Parking (Trail Access)
There are over 300 access points where the Bruce Trail crosses a road, marked with a Bruce Trail Access Sign. Parking is often nearby.
These parking / access points are indicated in:
- The Bruce Trail Reference
- Downloadable Maps, and
- Bruce Trail App
In them you'll see these symbols:
- Red "P" = Parking Lot (at which fees may be charged by landowner, e.g. Provincial Parks etc.)
- Black "P" = Roadside Parking
Park Safely and Legally
- Respect No Parking Zones: Look for and follow any no parking signs. Some places where parking is strictly forbidden are also listed in the text of the Reference and Downloadable Maps, and in our online Trail Changes.
- If a trailhead parking lot is full, do not park on the road. Head to your "plan B" hike destination instead.
- Where roadside parking is allowed, park only in designated areas.
- Do not block driveways or farm gates.
- Advanced reservations are required for parking at some parks and conservation areas. See our Required Reservations page or details >
Public Transit, Shuttles & Taxis
Accessing the Bruce Trail and its side trails by public transportation, shuttles and taxis is generally easier where the Bruce Trail runs close to developed areas (especially in our Niagara, Iroquoia & Toronto sections); however, in many remote areas typically no such service exists.
Some Bed & Breakfast owners near the Bruce Trail offer a hiker shuttle service for those staying overnight at their accommodation. Ask the host.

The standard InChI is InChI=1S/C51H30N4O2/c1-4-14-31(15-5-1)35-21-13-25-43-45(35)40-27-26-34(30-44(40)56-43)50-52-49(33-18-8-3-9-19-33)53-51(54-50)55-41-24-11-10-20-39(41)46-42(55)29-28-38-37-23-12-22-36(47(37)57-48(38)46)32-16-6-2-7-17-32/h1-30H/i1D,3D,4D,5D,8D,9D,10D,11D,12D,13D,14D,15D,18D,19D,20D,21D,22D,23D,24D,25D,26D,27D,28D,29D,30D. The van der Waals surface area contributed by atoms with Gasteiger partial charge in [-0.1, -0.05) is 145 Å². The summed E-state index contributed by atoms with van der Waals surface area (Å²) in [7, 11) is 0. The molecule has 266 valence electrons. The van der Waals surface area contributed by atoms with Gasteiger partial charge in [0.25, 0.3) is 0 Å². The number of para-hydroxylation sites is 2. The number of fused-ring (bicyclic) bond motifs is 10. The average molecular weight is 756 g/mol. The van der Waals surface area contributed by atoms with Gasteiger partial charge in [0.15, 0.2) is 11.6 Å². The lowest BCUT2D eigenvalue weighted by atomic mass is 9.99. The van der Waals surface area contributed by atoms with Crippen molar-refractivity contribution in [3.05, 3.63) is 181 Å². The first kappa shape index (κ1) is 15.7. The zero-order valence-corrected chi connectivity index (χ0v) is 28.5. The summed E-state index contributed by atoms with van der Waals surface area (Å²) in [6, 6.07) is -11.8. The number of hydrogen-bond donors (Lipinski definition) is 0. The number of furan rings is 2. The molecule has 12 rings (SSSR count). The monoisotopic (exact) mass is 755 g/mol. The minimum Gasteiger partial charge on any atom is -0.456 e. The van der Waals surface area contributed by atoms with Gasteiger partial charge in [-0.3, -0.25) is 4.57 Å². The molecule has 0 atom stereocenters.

Bus Hikes from Toronto
Our Toronto Bruce Trail Club has an extensive program of "Bus Hikes" - making it easier for those without a vehicle in the city to get out an explore the Bruce Trail.
Bus Hikes are organized group hikes where everyone gets to and from the Trail on a chartered bus. Hikers meet the bus and the Hike Leader at a central location - usually York Mills or Islington TTC Station. The bus brings the group to the hike start, the Hike Leader takes everyone for a hike, and the bus picks up the group at the end of the hike and brings them back to the city.
Trail Angels are volunteers who provide transportation to solo or small groups of hikers - helping with a car shuttle or providing short distance pick-ups or drop-offs at Trail access points. Typically this is for those who would like to cover longer distances but only have one car available.
With the assistance of a Trail Angel, hikers can leave one of those vehicles at home, thereby saving some money and also reducing their carbon footprint. Hikers may also wish to start their hike at a location where there is no parking available, so a Trail Angel would enable them to do this.
The Trail Angel service might also be used by a through-hiker who is backpacking the whole trail, or a major portion of it, and needs a ride into town for groceries or to do laundry.
Bruce Trail Clubs with volunteer Trail Angel services:
Note: Trail Angel services are mostly on hold due to COVID-19
Currently, the following Clubs have resumed their Trail Angel service:
Please check the Club’s website for more information. Please note that masks and open windows/good ventilation are mandatory for all Trail Angel rides. It is recommended that passengers ride in the backseat.
Niagara Bruce Trail Club (Trail Angel service resumed. Please follow guidelines.)
Iroquoia Bruce Trail Club (Trail Angel service on hold)
Caledon Hills Bruce Trail Club (Trail Angel service on hold)
Dufferin Hi-Land Bruce Trail Club (Trail Angel service on hold)
Blue Mountains Bruce Trail Club (Trail Angel service on hold)
Beaver Valley Bruce Trail Club (Trail Angel service on hold)
Sydenham Bruce Trail Club (Trail Angel service not offered)
Peninsula Bruce Trail Club (Trail Angel service on hold)